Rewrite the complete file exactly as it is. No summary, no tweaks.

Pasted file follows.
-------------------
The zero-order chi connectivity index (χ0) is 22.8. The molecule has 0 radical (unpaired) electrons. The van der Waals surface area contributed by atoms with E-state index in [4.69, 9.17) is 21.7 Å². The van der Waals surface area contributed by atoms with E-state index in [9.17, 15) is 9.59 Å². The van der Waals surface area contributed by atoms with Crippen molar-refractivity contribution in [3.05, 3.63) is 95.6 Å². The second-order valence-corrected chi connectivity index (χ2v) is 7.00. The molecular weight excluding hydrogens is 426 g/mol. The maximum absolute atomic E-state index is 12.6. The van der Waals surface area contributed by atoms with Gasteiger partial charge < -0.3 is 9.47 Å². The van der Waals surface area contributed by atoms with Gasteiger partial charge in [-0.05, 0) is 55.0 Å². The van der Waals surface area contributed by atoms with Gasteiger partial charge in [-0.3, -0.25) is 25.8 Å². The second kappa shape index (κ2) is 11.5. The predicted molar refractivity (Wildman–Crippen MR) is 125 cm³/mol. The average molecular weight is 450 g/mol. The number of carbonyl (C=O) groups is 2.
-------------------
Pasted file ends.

The zero-order chi connectivity index (χ0) is 22.8. The molecule has 0 radical (unpaired) electrons. The van der Waals surface area contributed by atoms with E-state index in [4.69, 9.17) is 21.7 Å². The van der Waals surface area contributed by atoms with E-state index in [9.17, 15) is 9.59 Å². The van der Waals surface area contributed by atoms with Crippen molar-refractivity contribution in [3.05, 3.63) is 95.6 Å². The second-order valence-corrected chi connectivity index (χ2v) is 7.00. The molecular weight excluding hydrogens is 426 g/mol. The maximum absolute atomic E-state index is 12.6. The van der Waals surface area contributed by atoms with Gasteiger partial charge < -0.3 is 9.47 Å². The van der Waals surface area contributed by atoms with Gasteiger partial charge in [-0.05, 0) is 55.0 Å². The van der Waals surface area contributed by atoms with Gasteiger partial charge in [-0.3, -0.25) is 25.8 Å². The second kappa shape index (κ2) is 11.5. The predicted molar refractivity (Wildman–Crippen MR) is 125 cm³/mol. The average molecular weight is 450 g/mol. The number of carbonyl (C=O) groups is 2.